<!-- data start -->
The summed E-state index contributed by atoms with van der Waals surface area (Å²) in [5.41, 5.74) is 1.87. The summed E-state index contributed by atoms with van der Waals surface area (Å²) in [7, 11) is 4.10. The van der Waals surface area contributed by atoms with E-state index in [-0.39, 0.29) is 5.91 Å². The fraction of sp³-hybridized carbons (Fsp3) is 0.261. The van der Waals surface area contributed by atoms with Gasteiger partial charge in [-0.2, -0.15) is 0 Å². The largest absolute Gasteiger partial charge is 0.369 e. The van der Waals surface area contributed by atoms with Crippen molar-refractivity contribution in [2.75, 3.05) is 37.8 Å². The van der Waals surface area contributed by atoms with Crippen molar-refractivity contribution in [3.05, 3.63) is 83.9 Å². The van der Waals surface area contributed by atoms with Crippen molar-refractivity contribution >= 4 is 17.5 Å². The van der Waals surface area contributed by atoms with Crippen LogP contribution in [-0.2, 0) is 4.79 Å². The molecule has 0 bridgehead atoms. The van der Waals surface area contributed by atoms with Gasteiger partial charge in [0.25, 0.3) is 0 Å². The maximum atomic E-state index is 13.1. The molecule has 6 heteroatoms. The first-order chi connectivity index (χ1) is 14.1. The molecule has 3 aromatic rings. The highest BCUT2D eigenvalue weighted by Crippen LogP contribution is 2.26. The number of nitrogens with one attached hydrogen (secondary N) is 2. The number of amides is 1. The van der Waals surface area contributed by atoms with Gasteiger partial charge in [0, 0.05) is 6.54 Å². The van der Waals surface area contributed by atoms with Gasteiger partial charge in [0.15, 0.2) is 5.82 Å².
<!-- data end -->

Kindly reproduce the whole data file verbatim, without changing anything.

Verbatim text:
The summed E-state index contributed by atoms with van der Waals surface area (Å²) in [5.41, 5.74) is 1.87. The summed E-state index contributed by atoms with van der Waals surface area (Å²) in [7, 11) is 4.10. The van der Waals surface area contributed by atoms with E-state index in [-0.39, 0.29) is 5.91 Å². The fraction of sp³-hybridized carbons (Fsp3) is 0.261. The van der Waals surface area contributed by atoms with Gasteiger partial charge in [-0.2, -0.15) is 0 Å². The largest absolute Gasteiger partial charge is 0.369 e. The van der Waals surface area contributed by atoms with Crippen molar-refractivity contribution in [2.75, 3.05) is 37.8 Å². The van der Waals surface area contributed by atoms with Crippen molar-refractivity contribution in [3.05, 3.63) is 83.9 Å². The van der Waals surface area contributed by atoms with Crippen molar-refractivity contribution >= 4 is 17.5 Å². The van der Waals surface area contributed by atoms with Crippen LogP contribution in [-0.2, 0) is 4.79 Å². The molecule has 0 bridgehead atoms. The van der Waals surface area contributed by atoms with Gasteiger partial charge in [0.25, 0.3) is 0 Å². The maximum atomic E-state index is 13.1. The molecule has 6 heteroatoms. The first-order chi connectivity index (χ1) is 14.1. The molecule has 3 aromatic rings. The highest BCUT2D eigenvalue weighted by Crippen LogP contribution is 2.26. The number of nitrogens with one attached hydrogen (secondary N) is 2. The number of amides is 1. The van der Waals surface area contributed by atoms with Gasteiger partial charge in [0, 0.05) is 6.54 Å². The van der Waals surface area contributed by atoms with Gasteiger partial charge in [0.15, 0.2) is 5.82 Å².